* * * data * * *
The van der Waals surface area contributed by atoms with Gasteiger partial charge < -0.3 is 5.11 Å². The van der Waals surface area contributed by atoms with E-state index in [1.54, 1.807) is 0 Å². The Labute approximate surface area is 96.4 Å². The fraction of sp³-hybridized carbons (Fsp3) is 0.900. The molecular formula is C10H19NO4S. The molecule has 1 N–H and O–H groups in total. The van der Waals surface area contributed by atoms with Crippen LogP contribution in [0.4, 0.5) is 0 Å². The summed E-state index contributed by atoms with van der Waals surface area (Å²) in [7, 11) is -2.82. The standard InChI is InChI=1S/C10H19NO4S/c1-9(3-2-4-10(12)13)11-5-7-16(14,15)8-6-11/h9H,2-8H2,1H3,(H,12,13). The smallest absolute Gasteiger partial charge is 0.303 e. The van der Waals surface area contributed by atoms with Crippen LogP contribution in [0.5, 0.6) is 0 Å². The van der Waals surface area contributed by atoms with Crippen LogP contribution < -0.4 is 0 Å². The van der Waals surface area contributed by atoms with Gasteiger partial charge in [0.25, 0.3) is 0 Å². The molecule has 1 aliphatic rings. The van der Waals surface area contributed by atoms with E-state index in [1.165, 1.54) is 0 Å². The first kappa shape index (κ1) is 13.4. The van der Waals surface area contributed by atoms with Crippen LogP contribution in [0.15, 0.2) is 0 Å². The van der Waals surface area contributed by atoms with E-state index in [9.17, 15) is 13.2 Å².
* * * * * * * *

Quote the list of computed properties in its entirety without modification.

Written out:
The van der Waals surface area contributed by atoms with Gasteiger partial charge < -0.3 is 5.11 Å². The van der Waals surface area contributed by atoms with E-state index in [1.54, 1.807) is 0 Å². The Labute approximate surface area is 96.4 Å². The fraction of sp³-hybridized carbons (Fsp3) is 0.900. The molecular formula is C10H19NO4S. The molecule has 1 N–H and O–H groups in total. The van der Waals surface area contributed by atoms with Crippen LogP contribution in [0.4, 0.5) is 0 Å². The summed E-state index contributed by atoms with van der Waals surface area (Å²) in [7, 11) is -2.82. The standard InChI is InChI=1S/C10H19NO4S/c1-9(3-2-4-10(12)13)11-5-7-16(14,15)8-6-11/h9H,2-8H2,1H3,(H,12,13). The smallest absolute Gasteiger partial charge is 0.303 e. The van der Waals surface area contributed by atoms with Crippen LogP contribution in [0.5, 0.6) is 0 Å². The van der Waals surface area contributed by atoms with Crippen LogP contribution < -0.4 is 0 Å². The van der Waals surface area contributed by atoms with Gasteiger partial charge in [0.25, 0.3) is 0 Å². The molecule has 1 aliphatic rings. The van der Waals surface area contributed by atoms with E-state index in [1.165, 1.54) is 0 Å². The first kappa shape index (κ1) is 13.4. The van der Waals surface area contributed by atoms with Crippen LogP contribution in [0.15, 0.2) is 0 Å². The van der Waals surface area contributed by atoms with E-state index in [9.17, 15) is 13.2 Å².